Folk musicians Mat Callahan & Yvonne Moore perform Thursday March 13, 2008 @ The Flying Brick Library @ 7pm. 506 S. Pine Street in Oregon Hill near Mama Zu’s. Donations will be accepted – No Alcohol, No Smoking inside. For more info please check out: http://www.matcallahan.com/ A short Biography on Mat Callahan: Born 14 July 1951 in San Francisco. Mat’s […]
Folk musicians Mat Callahan & Yvonne Moore perform
Thursday March 13, 2008 @ The Flying Brick Library @ 7pm. 506 S. Pine Street in Oregon Hill near Mama Zu’s. Donations will be accepted – No Alcohol, No Smoking inside.
For more info please check out:
A short Biography on Mat Callahan:
Born 14 July 1951 in San Francisco. Mat’s Mother and Grandmother were dancers. He spent his childhood dancing at their school Peters Wright Creative Dance. At 13, he took up music. Later, he got involved with the Black Panthers and other revolutionaries. Refused induction into the US Army. Worked with San Francisco Mime Troupe and co-founded the Mime Troupe sponsored band Red Rock. He began composing and performing with the duo Prairie Fire, recording several records and touring the US. Upon his return to San Francisco he formed a band called the Looters. They made several albums, toured the US, Canada, Nicaragua and Europe. He helped found the artists’ collective Komotion International. Spent ten years operating art gallery, recording studio and performance space. Edited and published the magazine Komotion. Produced albums for numerous artists. Authored the book Sex, Death and the Angry Young Man. Formed group the Wild Bouquet. Made two albums. Toured US, Canada and Europe. Began work on Testimony. Testimony published Spring 2000. Began work on the album on “San Francisco”. “San Francisco” completed September 2001. Completed “The Trouble With Music” in 2005.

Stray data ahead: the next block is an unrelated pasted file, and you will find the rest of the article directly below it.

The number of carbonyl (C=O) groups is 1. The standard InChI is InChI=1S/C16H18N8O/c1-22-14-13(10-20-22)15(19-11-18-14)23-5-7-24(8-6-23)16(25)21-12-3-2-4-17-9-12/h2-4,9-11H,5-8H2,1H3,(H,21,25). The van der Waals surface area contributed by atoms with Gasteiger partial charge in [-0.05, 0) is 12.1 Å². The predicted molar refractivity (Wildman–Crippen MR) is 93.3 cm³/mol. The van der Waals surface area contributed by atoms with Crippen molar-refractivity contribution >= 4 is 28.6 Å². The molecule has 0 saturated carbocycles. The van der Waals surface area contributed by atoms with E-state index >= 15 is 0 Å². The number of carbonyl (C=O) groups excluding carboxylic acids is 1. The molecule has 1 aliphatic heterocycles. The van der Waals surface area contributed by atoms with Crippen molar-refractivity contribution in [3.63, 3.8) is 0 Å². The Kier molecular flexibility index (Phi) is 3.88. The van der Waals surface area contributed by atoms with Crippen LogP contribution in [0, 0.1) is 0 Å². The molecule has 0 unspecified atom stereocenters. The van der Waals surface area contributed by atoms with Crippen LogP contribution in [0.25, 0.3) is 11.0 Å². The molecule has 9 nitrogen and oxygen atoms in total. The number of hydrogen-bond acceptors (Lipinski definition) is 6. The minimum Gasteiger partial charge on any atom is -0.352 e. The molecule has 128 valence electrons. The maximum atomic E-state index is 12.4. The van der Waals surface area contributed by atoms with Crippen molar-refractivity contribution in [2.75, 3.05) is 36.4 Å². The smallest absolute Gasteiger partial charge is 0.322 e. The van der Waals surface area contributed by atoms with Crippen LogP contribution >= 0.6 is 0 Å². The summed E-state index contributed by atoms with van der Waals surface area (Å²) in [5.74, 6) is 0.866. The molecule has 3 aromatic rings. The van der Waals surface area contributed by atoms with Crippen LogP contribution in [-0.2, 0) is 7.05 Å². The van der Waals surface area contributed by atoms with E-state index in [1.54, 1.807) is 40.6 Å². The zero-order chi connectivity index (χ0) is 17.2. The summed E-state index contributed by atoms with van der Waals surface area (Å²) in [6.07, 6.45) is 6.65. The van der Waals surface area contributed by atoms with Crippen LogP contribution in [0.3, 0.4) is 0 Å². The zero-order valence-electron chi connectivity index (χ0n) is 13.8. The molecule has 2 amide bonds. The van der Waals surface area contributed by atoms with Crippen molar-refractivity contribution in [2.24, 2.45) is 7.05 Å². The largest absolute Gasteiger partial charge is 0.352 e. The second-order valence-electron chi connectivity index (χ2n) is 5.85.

A recent live review of Mat and Yvonne:
Gabe Kindler of the Sursee Woche, January 24, 2008:
“The voices of Mat Callahan and Yvonne Moore harmonize not only very well, but often blend on stage and create something so new and intense that no one can escape from. They are vocally powerful and poetic, producing acoustic intensity and touching intimacy.
Songs with fascinating rhythms and sound patterns tell American stories about rebels, outcasts, and the hunted. They return at times to the era of protest songs during the Seventies and Eighties, but always lead back to the present.
They invite the audience to their parlor, and make clear how the joining of two musical worlds create a thrird, which, to discover, seems an enjoyable adventure for both of them.”